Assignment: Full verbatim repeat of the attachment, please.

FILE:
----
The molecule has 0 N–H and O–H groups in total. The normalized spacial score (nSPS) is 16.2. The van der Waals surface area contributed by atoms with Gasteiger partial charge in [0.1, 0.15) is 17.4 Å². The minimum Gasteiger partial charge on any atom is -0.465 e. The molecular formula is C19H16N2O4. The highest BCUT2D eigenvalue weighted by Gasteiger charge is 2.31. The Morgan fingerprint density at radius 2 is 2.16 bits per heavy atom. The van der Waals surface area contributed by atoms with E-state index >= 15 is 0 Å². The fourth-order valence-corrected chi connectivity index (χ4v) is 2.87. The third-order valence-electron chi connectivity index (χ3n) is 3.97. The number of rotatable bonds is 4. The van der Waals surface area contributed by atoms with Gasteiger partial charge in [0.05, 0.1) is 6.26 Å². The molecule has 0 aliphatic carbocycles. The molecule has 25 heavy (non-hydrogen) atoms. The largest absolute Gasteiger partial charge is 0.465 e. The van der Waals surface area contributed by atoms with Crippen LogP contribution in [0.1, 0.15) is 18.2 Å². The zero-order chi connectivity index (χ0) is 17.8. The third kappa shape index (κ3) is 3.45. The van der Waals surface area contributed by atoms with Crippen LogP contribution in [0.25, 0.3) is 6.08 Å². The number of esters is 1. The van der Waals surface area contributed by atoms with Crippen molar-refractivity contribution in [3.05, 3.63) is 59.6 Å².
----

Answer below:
The molecule has 0 N–H and O–H groups in total. The normalized spacial score (nSPS) is 16.2. The van der Waals surface area contributed by atoms with Gasteiger partial charge in [0.1, 0.15) is 17.4 Å². The minimum Gasteiger partial charge on any atom is -0.465 e. The molecular formula is C19H16N2O4. The highest BCUT2D eigenvalue weighted by Gasteiger charge is 2.31. The Morgan fingerprint density at radius 2 is 2.16 bits per heavy atom. The van der Waals surface area contributed by atoms with E-state index >= 15 is 0 Å². The fourth-order valence-corrected chi connectivity index (χ4v) is 2.87. The third-order valence-electron chi connectivity index (χ3n) is 3.97. The number of rotatable bonds is 4. The van der Waals surface area contributed by atoms with Gasteiger partial charge in [0.05, 0.1) is 6.26 Å². The molecule has 0 aliphatic carbocycles. The molecule has 25 heavy (non-hydrogen) atoms. The largest absolute Gasteiger partial charge is 0.465 e. The van der Waals surface area contributed by atoms with Crippen LogP contribution in [0.1, 0.15) is 18.2 Å². The zero-order chi connectivity index (χ0) is 17.8. The third kappa shape index (κ3) is 3.45. The van der Waals surface area contributed by atoms with Crippen LogP contribution in [0.25, 0.3) is 6.08 Å². The number of esters is 1. The van der Waals surface area contributed by atoms with Crippen molar-refractivity contribution in [3.05, 3.63) is 59.6 Å².